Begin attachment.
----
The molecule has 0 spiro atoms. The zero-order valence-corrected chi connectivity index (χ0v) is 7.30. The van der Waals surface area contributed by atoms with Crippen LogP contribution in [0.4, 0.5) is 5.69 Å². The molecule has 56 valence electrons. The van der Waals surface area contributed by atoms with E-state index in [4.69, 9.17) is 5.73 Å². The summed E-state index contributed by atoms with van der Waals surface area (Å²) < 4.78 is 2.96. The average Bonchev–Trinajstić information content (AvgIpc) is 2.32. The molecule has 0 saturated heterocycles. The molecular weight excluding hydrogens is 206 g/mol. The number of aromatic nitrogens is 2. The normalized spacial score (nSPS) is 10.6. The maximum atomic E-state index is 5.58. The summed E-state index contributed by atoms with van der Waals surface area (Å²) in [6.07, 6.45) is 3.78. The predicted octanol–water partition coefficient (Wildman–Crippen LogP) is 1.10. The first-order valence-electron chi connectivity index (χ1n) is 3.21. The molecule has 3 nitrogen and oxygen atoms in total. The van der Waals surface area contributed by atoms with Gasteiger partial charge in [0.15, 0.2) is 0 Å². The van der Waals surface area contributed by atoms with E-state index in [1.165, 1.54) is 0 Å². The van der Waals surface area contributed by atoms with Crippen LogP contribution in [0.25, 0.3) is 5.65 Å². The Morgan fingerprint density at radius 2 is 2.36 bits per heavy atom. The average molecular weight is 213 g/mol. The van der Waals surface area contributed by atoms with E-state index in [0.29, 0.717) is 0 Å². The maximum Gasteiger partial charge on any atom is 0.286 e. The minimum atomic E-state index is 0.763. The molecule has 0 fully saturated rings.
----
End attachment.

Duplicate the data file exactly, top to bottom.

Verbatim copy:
The molecule has 0 spiro atoms. The zero-order valence-corrected chi connectivity index (χ0v) is 7.30. The van der Waals surface area contributed by atoms with Crippen LogP contribution in [0.4, 0.5) is 5.69 Å². The molecule has 56 valence electrons. The van der Waals surface area contributed by atoms with E-state index in [4.69, 9.17) is 5.73 Å². The summed E-state index contributed by atoms with van der Waals surface area (Å²) < 4.78 is 2.96. The average Bonchev–Trinajstić information content (AvgIpc) is 2.32. The molecule has 0 saturated heterocycles. The molecular weight excluding hydrogens is 206 g/mol. The number of aromatic nitrogens is 2. The normalized spacial score (nSPS) is 10.6. The maximum atomic E-state index is 5.58. The summed E-state index contributed by atoms with van der Waals surface area (Å²) in [6.07, 6.45) is 3.78. The predicted octanol–water partition coefficient (Wildman–Crippen LogP) is 1.10. The first-order valence-electron chi connectivity index (χ1n) is 3.21. The molecule has 3 nitrogen and oxygen atoms in total. The van der Waals surface area contributed by atoms with Gasteiger partial charge in [0.15, 0.2) is 0 Å². The van der Waals surface area contributed by atoms with E-state index in [1.165, 1.54) is 0 Å². The van der Waals surface area contributed by atoms with Crippen LogP contribution in [0.25, 0.3) is 5.65 Å². The Morgan fingerprint density at radius 2 is 2.36 bits per heavy atom. The average molecular weight is 213 g/mol. The van der Waals surface area contributed by atoms with E-state index in [0.29, 0.717) is 0 Å². The maximum Gasteiger partial charge on any atom is 0.286 e. The minimum atomic E-state index is 0.763. The molecule has 0 fully saturated rings.